Among the items on Tennessee lawmakers’ list for 2014: wine and cold medicine. Top officials in both the state House and Senate expect renewed efforts to allow wine to be sold in grocery stores, instead of strictly liquor stores, and also to require a prescription for pseudoephedrine, a cold drug used to make methamphetamine.
Last week Senate Speaker Ron Ramsey said he expects both to come up, and that sentiment was echoed on the House side Wednesday when top officials took their turn with reporters.
Both Ramsey and House Speaker Beth Harwell had expected a wine bill to pass this spring, but it was killed by a surprise committee vote. Now Harwell is careful to say the legislature is tough to predict, but she suggested confidence, saying negotiations are ongoing to make the liquor lobby even, since it’ll lose its exclusive grip on wine.
“They are still meeting. They met this week, and I’ve been a part of a few of those meetings. But there’s a lot for them to discuss: hours of operation, what exactly they will be allowed to sell – If we allow food sellers to sell wine, then are we going to allow the liquor industry to sell perhaps cigarettes, food items, et cetera?”
Some have also raised the prospect of allowing Sunday liquor sales. While acknowledging beer is already sold on Sundays, Harwell says she would not push that far.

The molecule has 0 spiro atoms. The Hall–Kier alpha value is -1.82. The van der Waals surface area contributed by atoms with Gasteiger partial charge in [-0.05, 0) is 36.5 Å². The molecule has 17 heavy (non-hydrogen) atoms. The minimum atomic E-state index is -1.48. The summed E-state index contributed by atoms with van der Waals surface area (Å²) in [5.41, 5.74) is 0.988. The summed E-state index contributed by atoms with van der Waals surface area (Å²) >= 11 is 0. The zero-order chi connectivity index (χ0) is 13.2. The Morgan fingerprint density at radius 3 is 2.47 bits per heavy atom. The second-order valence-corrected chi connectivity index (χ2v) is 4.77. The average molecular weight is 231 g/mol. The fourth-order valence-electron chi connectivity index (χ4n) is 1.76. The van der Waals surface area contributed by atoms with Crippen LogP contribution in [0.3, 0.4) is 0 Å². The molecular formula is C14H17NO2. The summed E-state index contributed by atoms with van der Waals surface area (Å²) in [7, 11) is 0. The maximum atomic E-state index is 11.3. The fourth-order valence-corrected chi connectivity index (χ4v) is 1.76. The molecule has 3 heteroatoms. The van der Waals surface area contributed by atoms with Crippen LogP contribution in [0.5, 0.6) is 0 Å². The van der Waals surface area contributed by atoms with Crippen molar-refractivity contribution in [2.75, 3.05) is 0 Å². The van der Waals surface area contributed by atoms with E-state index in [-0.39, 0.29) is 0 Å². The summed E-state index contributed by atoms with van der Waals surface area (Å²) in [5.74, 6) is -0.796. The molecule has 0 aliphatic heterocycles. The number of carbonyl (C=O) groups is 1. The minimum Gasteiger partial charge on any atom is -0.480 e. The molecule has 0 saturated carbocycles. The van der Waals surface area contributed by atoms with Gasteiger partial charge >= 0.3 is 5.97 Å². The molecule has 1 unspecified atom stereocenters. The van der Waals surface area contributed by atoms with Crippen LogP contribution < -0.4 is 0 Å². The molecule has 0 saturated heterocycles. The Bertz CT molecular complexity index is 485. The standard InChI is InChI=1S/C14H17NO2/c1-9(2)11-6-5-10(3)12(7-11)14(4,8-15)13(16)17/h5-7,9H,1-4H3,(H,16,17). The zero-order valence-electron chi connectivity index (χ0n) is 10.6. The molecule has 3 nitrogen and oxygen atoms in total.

Harwell expects the House will also revisit a proposal intended to clamp down on the number of meth labs in Tennessee, where the illegal drug is made from the cold medicine pseudoephedrine, sold under names like Sudafed and Claratin D. Police say past efforts to control the sale of the medicine through electronic systems in pharmacies haven’t done enough.
House Majority Leader Gerald McCormick, who has a fair bit of influence, often carrying legislation for the governor, pointed to a Vanderbilt poll out last week saying two-thirds of Tennesseans favor requiring a prescription to get pseudoephedrine. McCormick agrees, in what he terms “a reversal” from a couple years ago.
“I tend to think we ought to require a prescription. That’s a reversal from a couple years ago. But the problem is horrible. It’s destroying families. It’s not just destroying the people who are on drugs – it’s destroying their families, it’s putting people into financial distress and it needs to be dealt with. And if this helps do that, I think we’ll try to do something about that. And I think public opinion has come around to the point where we might be able to do something about that.”
Pharmaceutical interests have argued doing so would hurt consumers, and won’t tamp down on demand for meth. McCormick seemed to acknowledge that, saying dealers will “make it somewhere somehow, but if we can make it less convenient, maybe we can save some lives.”